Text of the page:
Prosecutors have drawn closer to Enron’s former chief financial officer, freezing brokerage accounts belonging to his family members a day after a trusted aide pleaded guilty, a person familiar with the case said.
The accounts were frozen by a federal judge after Andrew Fastow’s brother, Peter Fastow, tried to move several million dollars from one account to another as part of an unrelated civil case, according to the source, who spoke on condition of anonymity.
U.S. Magistrate Calvin Botley signed several warrants Thursday and sealed both the warrants and the sealing order, Botley’s case manager Paul Yebernetsky said Friday. He declined to discuss the contents of the warrants.
Federal prosecutors met with Botley for a several hours Thursday night, but a Justice Department spokesman declined comment.
The Houston Chronicle reported that the scope of the order was broader than the planned seizures of assets revealed in federal court Wednesday, when former Enron executive and Fastow aide Michael Kopper pleaded guilty to fraud and money laundering.
Kopper, the first former Enron executive to plead guilty to crimes related to the company’s failure, admitted to creating partnerships designed to enrich himself, Fastow and others at Enron at the expense of the company and its shareholders.
He also said friends, some Enron workers and members of Fastow’s family stepped up as investors and, using loans from Fastow or Kopper, put up money to make the partnerships appear independent of Enron.
No one else named in the Kopper complaint, including Fastow, has been charged.
Lawyers for Fastow referred all calls to spokesman Gordon Andrew, who declined comment. Peter Fastow did not return telephone calls from The Associated Press.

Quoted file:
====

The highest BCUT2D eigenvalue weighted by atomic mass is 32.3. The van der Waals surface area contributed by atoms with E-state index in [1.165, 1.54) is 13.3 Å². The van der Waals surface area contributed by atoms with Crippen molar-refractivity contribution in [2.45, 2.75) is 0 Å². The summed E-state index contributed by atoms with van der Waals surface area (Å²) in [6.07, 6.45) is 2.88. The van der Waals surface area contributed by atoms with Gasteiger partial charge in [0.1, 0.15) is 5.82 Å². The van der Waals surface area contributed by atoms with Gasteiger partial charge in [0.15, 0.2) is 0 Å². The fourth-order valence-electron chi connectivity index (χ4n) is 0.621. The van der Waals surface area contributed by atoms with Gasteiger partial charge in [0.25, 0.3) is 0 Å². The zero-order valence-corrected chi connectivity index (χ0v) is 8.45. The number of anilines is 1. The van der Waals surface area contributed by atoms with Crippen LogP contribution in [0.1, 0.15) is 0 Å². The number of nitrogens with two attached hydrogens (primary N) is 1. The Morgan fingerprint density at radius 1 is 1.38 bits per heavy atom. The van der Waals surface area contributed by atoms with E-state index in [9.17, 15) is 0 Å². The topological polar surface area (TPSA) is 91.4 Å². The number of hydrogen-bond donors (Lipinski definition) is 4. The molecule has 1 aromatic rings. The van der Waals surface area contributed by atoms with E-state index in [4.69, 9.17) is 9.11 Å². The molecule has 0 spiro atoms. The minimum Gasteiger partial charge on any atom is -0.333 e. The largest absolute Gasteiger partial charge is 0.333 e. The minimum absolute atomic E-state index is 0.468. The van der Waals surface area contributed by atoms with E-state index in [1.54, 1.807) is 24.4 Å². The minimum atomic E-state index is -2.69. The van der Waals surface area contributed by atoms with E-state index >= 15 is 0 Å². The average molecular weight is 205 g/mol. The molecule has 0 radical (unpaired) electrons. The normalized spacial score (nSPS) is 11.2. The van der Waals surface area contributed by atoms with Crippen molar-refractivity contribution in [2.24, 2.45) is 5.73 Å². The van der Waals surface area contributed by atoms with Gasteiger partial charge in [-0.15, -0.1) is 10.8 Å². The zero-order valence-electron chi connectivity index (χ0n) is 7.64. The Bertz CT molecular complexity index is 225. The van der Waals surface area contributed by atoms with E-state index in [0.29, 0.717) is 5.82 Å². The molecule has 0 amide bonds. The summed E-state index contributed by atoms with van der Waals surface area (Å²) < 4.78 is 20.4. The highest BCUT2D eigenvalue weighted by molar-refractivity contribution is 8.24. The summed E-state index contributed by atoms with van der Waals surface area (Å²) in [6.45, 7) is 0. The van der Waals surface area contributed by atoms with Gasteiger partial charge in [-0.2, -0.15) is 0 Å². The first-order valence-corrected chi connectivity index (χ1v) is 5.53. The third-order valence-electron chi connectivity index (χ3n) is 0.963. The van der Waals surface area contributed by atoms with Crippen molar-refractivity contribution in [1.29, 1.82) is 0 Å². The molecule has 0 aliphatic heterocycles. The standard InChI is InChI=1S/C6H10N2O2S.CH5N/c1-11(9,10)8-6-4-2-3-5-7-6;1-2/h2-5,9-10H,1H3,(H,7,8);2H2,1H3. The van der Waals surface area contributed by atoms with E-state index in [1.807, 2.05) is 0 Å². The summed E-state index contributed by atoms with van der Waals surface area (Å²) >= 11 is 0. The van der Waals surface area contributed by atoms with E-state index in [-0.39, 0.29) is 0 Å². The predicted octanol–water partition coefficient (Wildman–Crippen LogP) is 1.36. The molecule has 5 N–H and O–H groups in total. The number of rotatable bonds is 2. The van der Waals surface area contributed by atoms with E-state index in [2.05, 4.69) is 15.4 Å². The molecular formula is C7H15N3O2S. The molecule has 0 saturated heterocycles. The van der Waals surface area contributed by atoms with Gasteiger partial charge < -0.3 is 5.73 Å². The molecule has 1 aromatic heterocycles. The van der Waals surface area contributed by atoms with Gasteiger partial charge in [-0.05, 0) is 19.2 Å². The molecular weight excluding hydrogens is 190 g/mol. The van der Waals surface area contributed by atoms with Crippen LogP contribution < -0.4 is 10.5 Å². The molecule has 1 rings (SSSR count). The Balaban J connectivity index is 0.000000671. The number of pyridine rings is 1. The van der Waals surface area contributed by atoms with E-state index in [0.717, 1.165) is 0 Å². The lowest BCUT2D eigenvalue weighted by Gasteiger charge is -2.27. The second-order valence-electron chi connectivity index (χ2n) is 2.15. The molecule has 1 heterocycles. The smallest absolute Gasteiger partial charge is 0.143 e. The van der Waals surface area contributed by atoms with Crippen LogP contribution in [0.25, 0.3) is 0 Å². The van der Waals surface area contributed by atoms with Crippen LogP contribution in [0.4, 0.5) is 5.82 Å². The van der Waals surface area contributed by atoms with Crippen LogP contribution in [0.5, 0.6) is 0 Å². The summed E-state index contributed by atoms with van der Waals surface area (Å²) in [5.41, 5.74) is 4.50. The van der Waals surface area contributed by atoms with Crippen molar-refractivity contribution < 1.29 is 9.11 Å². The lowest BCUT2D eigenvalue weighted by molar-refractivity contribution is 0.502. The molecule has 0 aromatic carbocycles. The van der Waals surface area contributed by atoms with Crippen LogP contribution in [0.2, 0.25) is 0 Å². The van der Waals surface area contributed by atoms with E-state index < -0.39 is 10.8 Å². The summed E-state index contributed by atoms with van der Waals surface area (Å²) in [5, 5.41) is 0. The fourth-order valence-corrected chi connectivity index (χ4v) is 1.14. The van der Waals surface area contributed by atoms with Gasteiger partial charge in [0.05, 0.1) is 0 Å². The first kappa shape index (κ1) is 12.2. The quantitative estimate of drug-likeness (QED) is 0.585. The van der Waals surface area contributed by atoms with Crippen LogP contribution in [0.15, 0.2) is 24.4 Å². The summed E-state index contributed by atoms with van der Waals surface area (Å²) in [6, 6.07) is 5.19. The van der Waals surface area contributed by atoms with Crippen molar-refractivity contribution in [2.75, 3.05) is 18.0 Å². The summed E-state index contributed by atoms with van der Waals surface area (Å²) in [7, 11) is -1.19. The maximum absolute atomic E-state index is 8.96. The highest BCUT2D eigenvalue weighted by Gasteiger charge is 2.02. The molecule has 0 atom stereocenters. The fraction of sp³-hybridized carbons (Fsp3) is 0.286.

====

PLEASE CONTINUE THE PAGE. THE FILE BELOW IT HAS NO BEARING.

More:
Kopper told U.S. District Judge Ewing Werlein in court Wednesday that it was Fastow â€” whom he referred to only as “the Enron CFO” â€” who provided loans for investments, received kickbacks or negotiated deals that benefited the partnerships rather than Enron.
The criminal complaint filed in Kopper’s case included a list of more than $23 million in bank and brokerage accounts held by Fastow and his wife, Lea, his family foundation, his brother Peter and several former Enron employees.
As part of his plea agreement, Kopper agreed to surrender $12 million he gained illegally through his accounting machinations to the Justice Department and the Securities and Exchange Commission.
Part of that $12 million is $4 million in a Charles Schwab account on the list of accounts prosecutors wanted to freeze. Kopper’s attorney, David Howard, declined comment on the warrants signed Thursday, but noted they were moot in Kopper’s case because he already agreed to surrender the money.
Kopper faces up to 15 years in prison when he is sentenced next April.
Fastow, his wife and his family’s foundation face seizure of bank accounts of more than $14 million if prosecutors can show they are the product of money laundering when they were involved in the investments. Prosecutors also are seeking the forfeiture of Fastow’s new five-bedroom stone house, worth more than $2 million.
Christopher Bebel, a former federal prosecutor who practices securities law at Shepherd Smith & Bebel in Houston, said the warrants may be sealed because prosecutors “don’t want to show all their cards at this point.”